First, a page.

LEXINGTON, Ky. (May 12, 2022) — In August of 2018, the inaugural class of medical students with the University of Kentucky College of Medicine-Bowling Green Campus arrived at Van Meter Hall at Western Kentucky University to receive their white coats – the first step of their journey toward a career in medicine.
UK Associate Professor of Psychiatry Todd Cheever, M.D. is a “lifer” at the UK College of Medicine and has witnessed dozens of White Coat Ceremonies in his time. But as associate dean for the UK College of Medicine-Bowling Green Campus, this particular ceremony is one of his fondest memories.
“I love every White Coat Ceremony – let me be clear. I’ve been doing them a long time now,” he said. “But that one was extra special because it was our first-ever class.”
This Saturday, members of that first class will celebrate the past four years of hard work as they officially graduate with their medical degrees and prepare to move on to the next phase of their lives: residency. They’ll be joined by their fellow UK medical students from the Lexington campus and the Rural Physician Leadership Program in Morehead to receive their medical degrees at UK’s Singletary Center for the Arts.
As UK’s first four-year regional College of Medicine site, the Bowling Green Campus was developed to address a pressing need: more physicians, particularly in south central and Western Kentucky, to help improve access to health care for the Commonwealth. Through a partnership between UK, Med Center Health and WKU, the campus is able to take up to 30 new students each year.
This year’s graduating class comprises students who are going into emergency medicine, internal medicine, obstetrics/gynecology, psychiatry and more. Many of these students will remain at UK, where they matched with UK HealthCare for their residencies.
“This is an incredibly exciting moment – for the students, for our partners in Bowling Green, and for us at UK HealthCare,” said Mark F. Newman, M.D., UK executive vice president for health affairs and a Western Kentucky native. “At UK, we are dedicated to fulfilling the vision of training Kentuckians in Kentucky to practice in Kentucky. We’re proud to be leading the way in the Commonwealth to help nurture and develop the health care workforce of tomorrow.”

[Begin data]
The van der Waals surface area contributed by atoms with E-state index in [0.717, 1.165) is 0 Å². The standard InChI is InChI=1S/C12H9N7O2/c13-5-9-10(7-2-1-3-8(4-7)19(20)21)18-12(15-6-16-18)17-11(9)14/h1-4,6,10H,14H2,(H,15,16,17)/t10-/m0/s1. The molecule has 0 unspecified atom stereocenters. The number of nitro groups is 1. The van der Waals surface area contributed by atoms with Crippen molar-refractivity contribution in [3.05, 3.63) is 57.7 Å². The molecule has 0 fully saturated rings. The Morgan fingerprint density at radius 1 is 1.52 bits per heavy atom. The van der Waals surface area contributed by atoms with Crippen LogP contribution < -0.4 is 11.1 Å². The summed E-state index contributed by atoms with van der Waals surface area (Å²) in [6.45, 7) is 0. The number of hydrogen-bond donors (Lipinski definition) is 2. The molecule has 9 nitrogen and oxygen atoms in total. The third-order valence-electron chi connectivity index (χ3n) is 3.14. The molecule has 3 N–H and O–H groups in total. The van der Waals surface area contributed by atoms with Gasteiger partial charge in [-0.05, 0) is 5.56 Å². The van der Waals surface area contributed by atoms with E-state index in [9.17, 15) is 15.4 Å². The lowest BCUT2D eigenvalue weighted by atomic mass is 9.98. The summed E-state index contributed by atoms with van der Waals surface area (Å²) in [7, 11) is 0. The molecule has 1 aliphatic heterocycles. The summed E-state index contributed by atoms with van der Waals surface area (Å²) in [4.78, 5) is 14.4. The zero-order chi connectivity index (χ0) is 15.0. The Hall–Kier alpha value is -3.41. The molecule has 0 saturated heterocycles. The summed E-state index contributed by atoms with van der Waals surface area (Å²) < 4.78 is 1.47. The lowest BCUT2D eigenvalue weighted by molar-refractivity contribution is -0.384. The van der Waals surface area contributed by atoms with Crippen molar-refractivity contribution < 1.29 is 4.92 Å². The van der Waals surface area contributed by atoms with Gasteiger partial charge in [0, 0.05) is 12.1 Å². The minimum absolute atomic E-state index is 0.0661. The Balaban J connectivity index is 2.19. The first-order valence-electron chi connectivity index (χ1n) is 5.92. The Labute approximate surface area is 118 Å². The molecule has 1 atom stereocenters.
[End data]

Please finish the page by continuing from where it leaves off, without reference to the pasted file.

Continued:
Though its students come from all over Kentucky, the majority of them hail from rural communities in the region.
“That’s a good thing – we’re meeting the mission,” Cheever said. “Having students from this region, where they can train close to their families and support systems, is very important.”
Frankfort native Josh Karsner is one of the 26 medical students graduating from the Bowling Green Campus this year. After working as an EMT in Boyle County and a scribe in UK HealthCare’s Emergency Department, he decided to pursue a medical degree and focus on emergency medicine. Upon graduation, Karsner will remain at UK for his residency.
“As a born-and-raised Kentuckian, staying in the Bluegrass State for my medical education was a top priority for me,” Karsner said. “When I was applying to UK, I saw the new campus in Bowling Green as a great opportunity to pioneer something new while receiving the same level of education as the students in Lexington.”
For some students, like Bowling Green native Caitlyn Galloway, the chance to earn her medical education in her small, close-knit community was especially appealing. She says she was “riveted” when she first learned that UK would be opening up the College of Medicine regional campus in her hometown. Like Karsner, Galloway will also continue her training at UK as she joins the health care team for residency.
“I would recommend this experience to anyone,” she said.